An interview with Hidden Spheres

With a plethora of releases on a stack of notable labels, it was a surprise to me how little coverage there was on Tom Harris; The Manchester-based DJ and producer – Hidden Spheres.

Rhythm Section, Moods & Grooves, Lobster Theremin and sister-label, Distant Hawaii have all released Harris’ productions. He also hosts a monthly show, ‘Fruit Merchant’ on the well-loved Dalston radio station, NTS, a move that led him to birth his own imprint of the same name. His most recent EP, ‘Wonders of the Rainforest’, is the first of many for his new label.

With such a strong catalogue of productions behind him, and with more planned for the not-so-distant future, it only felt natural to catch up with the man behind such sumptuous sounds…

Hello Tom, how are you?

Yeh, I’m good, I’m just moving studio today. I’m going from the living room to the spare room.

It sounds very intimate! So how do you go about making music in your studio? Do you use much hardware?

A bit of everything really. I’ve got some synthesizers as a permanent loan from the guy I had a studio with. Since we’ve moved out of there I’ve kind of commandeered half of the gear. I’ve got a couple of hardware synths but I do a lot when I’m sat on the sofa, or on the train travelling. I tend to write a lot within the laptop and then when I get to the studio I’ll rewrite them on the actual synthesizers.

I don’t really have much of a process, it’ll start with any idea, be that a drum loop or a keyboard melody, everything seems to start in its own way. I can be very productive or I can procrastinate quite a lot. I’ve got an EP coming out and I think I wrote those four songs all within about two weeks, but I’ve had some stuff that I’ve been working on for a couple of years; it’s all got a life of its own, I suppose.

There is a certain amount of discipline you’ve got to have, especially doing this thing full time now, because it’s very easy to put things off. It’s good to have a little bit of structure I suppose, but when you try and force it, nothing tends to happen.

You say you’re a full-time musician now, but do you still do any work as a Sound Engineer at all?

I’m just music full-time now. Up until last year, I used to teach at University one day per week, teaching live sound. Before then I was doing the odd bit of work here and there, but now it’s just music full-time; which is good!

How did you get into music then? What made you realise that you wanted to pursue it more seriously?

There are loads of little reasons why I got into music. From being in a punk band when I was a teenager and generally, just being into music from an early age. One of my friends at school, his dad had an attic studio. This was when we were 15 or 16, we used to go there after school and muck around, make silly rap and hip-hop songs. It was probably a combination of being in my own band and my friend’s dad having this recording studio that got me into music pretty seriously.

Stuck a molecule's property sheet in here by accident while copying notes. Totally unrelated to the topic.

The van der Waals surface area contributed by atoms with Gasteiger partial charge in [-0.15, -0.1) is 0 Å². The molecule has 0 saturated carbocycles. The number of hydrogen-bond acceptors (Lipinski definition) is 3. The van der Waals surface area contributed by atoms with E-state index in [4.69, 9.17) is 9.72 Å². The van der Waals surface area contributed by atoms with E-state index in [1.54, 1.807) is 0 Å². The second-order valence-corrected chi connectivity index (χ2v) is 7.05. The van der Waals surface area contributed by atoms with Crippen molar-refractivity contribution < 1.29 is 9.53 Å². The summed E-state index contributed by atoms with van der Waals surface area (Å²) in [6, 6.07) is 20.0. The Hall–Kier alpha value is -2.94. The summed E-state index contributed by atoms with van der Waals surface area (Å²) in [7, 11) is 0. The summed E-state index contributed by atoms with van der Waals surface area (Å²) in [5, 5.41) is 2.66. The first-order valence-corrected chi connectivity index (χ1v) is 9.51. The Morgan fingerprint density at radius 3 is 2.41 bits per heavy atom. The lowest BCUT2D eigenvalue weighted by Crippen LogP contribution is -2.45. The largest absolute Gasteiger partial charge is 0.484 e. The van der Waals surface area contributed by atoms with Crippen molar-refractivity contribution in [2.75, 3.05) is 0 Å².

The guy who had the studio, he ended up starting a band called ‘Late of the Pier’, who went on to be a pretty big success; he makes music as ‘La Priest’ now. He started me off, he gave me a couple of records and got me into electronic music more. He gave me stuff from Lamb and Daft Punk which really opened my eyes to electronic music, whereas before I was listening to hip-hop and heavy metal. Punk bands and stuff.

So they were your early experiences of music, but how and when did you decide you were going to start DJing?

When I moved to Manchester to study. I had always collected records but then I started DJing with a friend who I met when I was studying Sound Engineering. That was the job I did before music. I was obviously always into music but I used to be a live sound and studio engineer. But yeah, me and my friend Matt started DJing around the local bars together, so I started buying music more specifically to play there. I had always been making music and sending a few demos off here and there. Once I started to get some interest back, that’s when I started to take it more seriously.

Just out of curiosity, Why did you call yourself ‘Hidden Spheres?

I was trying to think of something to call myself and at the time, I was listening to and sampling a lot of instrumental hip-hop and free jazz. When you go down that route, you inevitably come across Sun-Ra and it’s the name of a Sun-Ra track. I made quite a lot of tunes sampling him and surrounding myself with that kind of music, it was quite a heavy inspiration at the time – and still is.

So I wanted to know about your NTS show. Obviously, NTS is well loved throughout the world and has a great variety of shows, how did you land yourself a slot on there? How has it influenced your music career?

The guys who run NTS, I met in Manchester. I loosely knew Seb, he used to run some nights in Manchester and worked at one of the local bars, where I used to hang out quite a lot. They were just looking for people very early on. I think it was from the first month or so when NTS started, myself and Tom Contours, began working with them. I could be wrong about that but it was in its infancy either way. For the best part of a year we were doing a monthly show together; which was great. It’s always fun playing with someone else, it’s a bit more relaxing I think, especially when you know the person and you know their music style already, you can really work with them.

I started my own show pretty much when I started having the idea of doing the label; to give it another platform and its own identity. The show before was just Hidden Spheres and Contours, but once I had thoughts of starting the label, I thought it would be a good idea to do a separate thing. Unfortunately, I did have to stop doing the show with Tom because air time is quite a commodity at NTS, people really want it so I couldn’t take up three hours per month.

Why did you decide to call the label ‘Fruit Merchant’?